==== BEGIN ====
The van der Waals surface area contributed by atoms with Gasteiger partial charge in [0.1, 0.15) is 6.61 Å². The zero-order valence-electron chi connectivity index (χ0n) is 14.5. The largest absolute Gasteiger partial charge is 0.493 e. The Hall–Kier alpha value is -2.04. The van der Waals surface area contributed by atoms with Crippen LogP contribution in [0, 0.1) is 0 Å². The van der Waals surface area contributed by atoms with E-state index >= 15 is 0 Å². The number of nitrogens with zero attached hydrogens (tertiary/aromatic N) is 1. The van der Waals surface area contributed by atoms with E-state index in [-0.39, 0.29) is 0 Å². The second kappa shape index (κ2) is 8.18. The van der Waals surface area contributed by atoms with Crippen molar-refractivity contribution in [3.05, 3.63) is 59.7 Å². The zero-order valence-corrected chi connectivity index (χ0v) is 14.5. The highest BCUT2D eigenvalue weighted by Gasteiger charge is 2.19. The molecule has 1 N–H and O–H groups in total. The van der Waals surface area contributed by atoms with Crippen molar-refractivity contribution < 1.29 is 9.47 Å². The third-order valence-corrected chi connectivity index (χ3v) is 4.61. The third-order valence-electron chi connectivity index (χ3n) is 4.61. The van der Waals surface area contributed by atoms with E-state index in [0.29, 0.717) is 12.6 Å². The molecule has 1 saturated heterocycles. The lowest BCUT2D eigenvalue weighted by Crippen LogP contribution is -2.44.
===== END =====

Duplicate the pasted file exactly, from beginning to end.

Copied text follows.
The van der Waals surface area contributed by atoms with Gasteiger partial charge in [0.1, 0.15) is 6.61 Å². The zero-order valence-electron chi connectivity index (χ0n) is 14.5. The largest absolute Gasteiger partial charge is 0.493 e. The Hall–Kier alpha value is -2.04. The van der Waals surface area contributed by atoms with Crippen LogP contribution in [0, 0.1) is 0 Å². The van der Waals surface area contributed by atoms with E-state index >= 15 is 0 Å². The number of nitrogens with zero attached hydrogens (tertiary/aromatic N) is 1. The van der Waals surface area contributed by atoms with E-state index in [-0.39, 0.29) is 0 Å². The second kappa shape index (κ2) is 8.18. The van der Waals surface area contributed by atoms with Crippen molar-refractivity contribution in [3.05, 3.63) is 59.7 Å². The zero-order valence-corrected chi connectivity index (χ0v) is 14.5. The highest BCUT2D eigenvalue weighted by Gasteiger charge is 2.19. The molecule has 1 N–H and O–H groups in total. The van der Waals surface area contributed by atoms with Crippen molar-refractivity contribution < 1.29 is 9.47 Å². The third-order valence-corrected chi connectivity index (χ3v) is 4.61. The third-order valence-electron chi connectivity index (χ3n) is 4.61. The van der Waals surface area contributed by atoms with E-state index in [0.29, 0.717) is 12.6 Å². The molecule has 1 saturated heterocycles. The lowest BCUT2D eigenvalue weighted by Crippen LogP contribution is -2.44.